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Kimball to deliver Jarvis lecture

(Oct. 16, 2003)   —   Dr. Charles Kimball, a Middle East expert and scholar of Christian-Muslim relations, will speak on "When Religion Becomes Evil" at East Carolina University on Oct. 28.

Kimball has worked with Congress, the White House, and the State Department on Middle East issues for 20 years.

He will deliver the annual Jarvis Lecture on Christianity and Culture, now in its 12th year. The free public lecture will be at 7:30 p.m. in the Murphy Center adjacent to Minges Coliseum.

Free parking is available at the center. The lecture is sponsored by the Thomas Harriot College of Arts and Sciences Religious Studies Program, and supported by a contribution from the Jarvis Memorial United Methodist Church.

"Dr. Kimball has extensive experience as an international relations consultant," said Dr. Calvin Mercer, director of the ECU Religious Studies Program."He promoted dialogue and helped facilitate the peaceful resolution of the Iran hostage crisis. During three trips to Iran he met with Iranian government and religious leaders and student militants occupying the U.S. embassy."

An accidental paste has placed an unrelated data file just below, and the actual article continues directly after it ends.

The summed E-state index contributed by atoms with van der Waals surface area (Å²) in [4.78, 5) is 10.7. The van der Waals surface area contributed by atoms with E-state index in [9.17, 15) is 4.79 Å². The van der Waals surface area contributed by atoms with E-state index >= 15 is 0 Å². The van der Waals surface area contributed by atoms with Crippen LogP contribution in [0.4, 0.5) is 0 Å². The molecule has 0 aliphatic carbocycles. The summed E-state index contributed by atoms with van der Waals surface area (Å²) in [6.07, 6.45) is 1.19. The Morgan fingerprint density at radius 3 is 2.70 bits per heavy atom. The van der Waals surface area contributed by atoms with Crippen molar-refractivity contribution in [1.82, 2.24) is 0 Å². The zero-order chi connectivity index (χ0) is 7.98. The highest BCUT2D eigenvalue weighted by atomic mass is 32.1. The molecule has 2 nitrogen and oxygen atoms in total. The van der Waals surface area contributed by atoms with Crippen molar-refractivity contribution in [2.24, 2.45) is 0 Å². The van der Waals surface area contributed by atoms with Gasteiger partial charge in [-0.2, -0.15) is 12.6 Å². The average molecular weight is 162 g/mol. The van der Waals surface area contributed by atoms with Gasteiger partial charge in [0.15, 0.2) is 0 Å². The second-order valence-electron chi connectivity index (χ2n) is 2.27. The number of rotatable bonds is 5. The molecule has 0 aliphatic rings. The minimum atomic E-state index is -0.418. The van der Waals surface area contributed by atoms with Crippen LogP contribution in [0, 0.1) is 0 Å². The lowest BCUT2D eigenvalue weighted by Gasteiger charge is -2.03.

Kimball is professor and chair of the Department of Religion at Wake Forest University and author of four books. His most recent work is the award-winning "When Religion Becomes Evil." Since the Sept. 11 terrorist attacks on the World Trade Center and Pentagon, he has been interviewed by about 300 television and radio stations as well as major newspapers and broadcast outlets in several foreign countries.

The lecture will provide a bold analysis of the ways in which all religions can become destructive, and proposals for how religion can remain true to its authentic sources and a force for positive change. Kimball will also address obstacles and opportunities in Christian-Muslim relations.

"We are fortunate to have as a guide someone who provides a helpful historical, cultural, and religious context for the some of the very serious national and international issues we face," Mercer said. "These issues can be controversial and IÕm sure not all will agree with everything said, but the lecture should help raise the level of discussion about the complicated way religion is woven into thorny social and political problems throughout the world."

The Religious Studies Program at East Carolina provides students with the opportunity for analytical study of religion. The interdisciplinary program provides an inexpensive annual study abroad tour and other programs for students and members of the community.


Contact: ECU News Bureau | 252-328-6481